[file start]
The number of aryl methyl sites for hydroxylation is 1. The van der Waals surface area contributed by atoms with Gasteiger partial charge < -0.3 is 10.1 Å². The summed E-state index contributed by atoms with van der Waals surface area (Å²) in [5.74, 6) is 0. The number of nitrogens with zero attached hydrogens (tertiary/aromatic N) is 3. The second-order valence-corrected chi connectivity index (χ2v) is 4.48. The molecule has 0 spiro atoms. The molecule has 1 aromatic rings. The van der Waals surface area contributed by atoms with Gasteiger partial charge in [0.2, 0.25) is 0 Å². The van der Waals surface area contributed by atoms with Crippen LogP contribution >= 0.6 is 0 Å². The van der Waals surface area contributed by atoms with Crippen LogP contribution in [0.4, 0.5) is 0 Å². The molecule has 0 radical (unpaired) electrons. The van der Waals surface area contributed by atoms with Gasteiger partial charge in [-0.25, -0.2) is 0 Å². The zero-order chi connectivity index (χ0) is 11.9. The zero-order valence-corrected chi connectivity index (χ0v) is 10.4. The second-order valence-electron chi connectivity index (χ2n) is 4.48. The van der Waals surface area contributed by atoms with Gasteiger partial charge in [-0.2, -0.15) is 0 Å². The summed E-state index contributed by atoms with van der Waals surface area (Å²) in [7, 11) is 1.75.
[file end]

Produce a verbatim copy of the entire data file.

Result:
The number of aryl methyl sites for hydroxylation is 1. The van der Waals surface area contributed by atoms with Gasteiger partial charge < -0.3 is 10.1 Å². The summed E-state index contributed by atoms with van der Waals surface area (Å²) in [5.74, 6) is 0. The number of nitrogens with zero attached hydrogens (tertiary/aromatic N) is 3. The second-order valence-corrected chi connectivity index (χ2v) is 4.48. The molecule has 0 spiro atoms. The molecule has 1 aromatic rings. The van der Waals surface area contributed by atoms with Gasteiger partial charge in [0.2, 0.25) is 0 Å². The van der Waals surface area contributed by atoms with Crippen LogP contribution >= 0.6 is 0 Å². The van der Waals surface area contributed by atoms with Crippen LogP contribution in [0.4, 0.5) is 0 Å². The molecule has 0 radical (unpaired) electrons. The van der Waals surface area contributed by atoms with Gasteiger partial charge in [-0.25, -0.2) is 0 Å². The zero-order chi connectivity index (χ0) is 11.9. The zero-order valence-corrected chi connectivity index (χ0v) is 10.4. The second-order valence-electron chi connectivity index (χ2n) is 4.48. The van der Waals surface area contributed by atoms with Gasteiger partial charge in [-0.2, -0.15) is 0 Å². The summed E-state index contributed by atoms with van der Waals surface area (Å²) in [7, 11) is 1.75.